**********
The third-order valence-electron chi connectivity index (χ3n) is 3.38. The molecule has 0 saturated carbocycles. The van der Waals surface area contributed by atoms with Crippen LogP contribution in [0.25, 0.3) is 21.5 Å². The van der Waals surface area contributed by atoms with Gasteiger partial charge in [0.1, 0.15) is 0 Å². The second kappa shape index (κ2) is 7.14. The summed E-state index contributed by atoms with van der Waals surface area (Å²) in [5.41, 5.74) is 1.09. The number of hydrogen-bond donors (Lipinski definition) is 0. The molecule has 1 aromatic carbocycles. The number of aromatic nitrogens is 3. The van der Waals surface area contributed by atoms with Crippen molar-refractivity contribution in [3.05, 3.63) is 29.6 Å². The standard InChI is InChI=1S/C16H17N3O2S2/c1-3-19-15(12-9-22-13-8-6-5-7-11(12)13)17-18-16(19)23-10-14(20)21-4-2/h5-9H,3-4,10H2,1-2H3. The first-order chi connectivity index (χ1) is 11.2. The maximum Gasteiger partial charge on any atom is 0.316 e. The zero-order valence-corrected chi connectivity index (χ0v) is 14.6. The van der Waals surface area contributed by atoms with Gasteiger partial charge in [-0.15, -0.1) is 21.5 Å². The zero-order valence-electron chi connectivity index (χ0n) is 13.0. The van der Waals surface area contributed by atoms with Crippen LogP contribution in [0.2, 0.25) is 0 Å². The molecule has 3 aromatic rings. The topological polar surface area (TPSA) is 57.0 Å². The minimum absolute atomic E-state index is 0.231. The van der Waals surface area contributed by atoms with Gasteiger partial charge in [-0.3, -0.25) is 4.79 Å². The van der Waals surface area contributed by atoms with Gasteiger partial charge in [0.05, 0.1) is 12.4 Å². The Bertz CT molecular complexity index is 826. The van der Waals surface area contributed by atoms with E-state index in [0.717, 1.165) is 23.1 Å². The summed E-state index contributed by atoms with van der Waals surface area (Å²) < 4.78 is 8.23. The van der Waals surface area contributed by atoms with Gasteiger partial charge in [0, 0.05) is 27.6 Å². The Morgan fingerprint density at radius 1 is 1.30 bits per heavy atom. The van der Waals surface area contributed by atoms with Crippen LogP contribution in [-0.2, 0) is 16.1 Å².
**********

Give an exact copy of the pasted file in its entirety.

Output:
The third-order valence-electron chi connectivity index (χ3n) is 3.38. The molecule has 0 saturated carbocycles. The van der Waals surface area contributed by atoms with Crippen LogP contribution in [0.25, 0.3) is 21.5 Å². The van der Waals surface area contributed by atoms with Gasteiger partial charge in [0.1, 0.15) is 0 Å². The second kappa shape index (κ2) is 7.14. The summed E-state index contributed by atoms with van der Waals surface area (Å²) in [5.41, 5.74) is 1.09. The number of hydrogen-bond donors (Lipinski definition) is 0. The molecule has 1 aromatic carbocycles. The number of aromatic nitrogens is 3. The van der Waals surface area contributed by atoms with Crippen molar-refractivity contribution in [3.05, 3.63) is 29.6 Å². The standard InChI is InChI=1S/C16H17N3O2S2/c1-3-19-15(12-9-22-13-8-6-5-7-11(12)13)17-18-16(19)23-10-14(20)21-4-2/h5-9H,3-4,10H2,1-2H3. The first-order chi connectivity index (χ1) is 11.2. The maximum Gasteiger partial charge on any atom is 0.316 e. The zero-order valence-corrected chi connectivity index (χ0v) is 14.6. The van der Waals surface area contributed by atoms with Gasteiger partial charge in [-0.15, -0.1) is 21.5 Å². The zero-order valence-electron chi connectivity index (χ0n) is 13.0. The van der Waals surface area contributed by atoms with Crippen LogP contribution in [0.2, 0.25) is 0 Å². The molecule has 3 aromatic rings. The topological polar surface area (TPSA) is 57.0 Å². The minimum absolute atomic E-state index is 0.231. The van der Waals surface area contributed by atoms with Gasteiger partial charge in [-0.3, -0.25) is 4.79 Å². The van der Waals surface area contributed by atoms with Gasteiger partial charge in [0.05, 0.1) is 12.4 Å². The Bertz CT molecular complexity index is 826. The van der Waals surface area contributed by atoms with E-state index in [0.717, 1.165) is 23.1 Å². The summed E-state index contributed by atoms with van der Waals surface area (Å²) < 4.78 is 8.23. The van der Waals surface area contributed by atoms with Gasteiger partial charge in [0, 0.05) is 27.6 Å². The Morgan fingerprint density at radius 1 is 1.30 bits per heavy atom. The van der Waals surface area contributed by atoms with Crippen LogP contribution in [-0.2, 0) is 16.1 Å².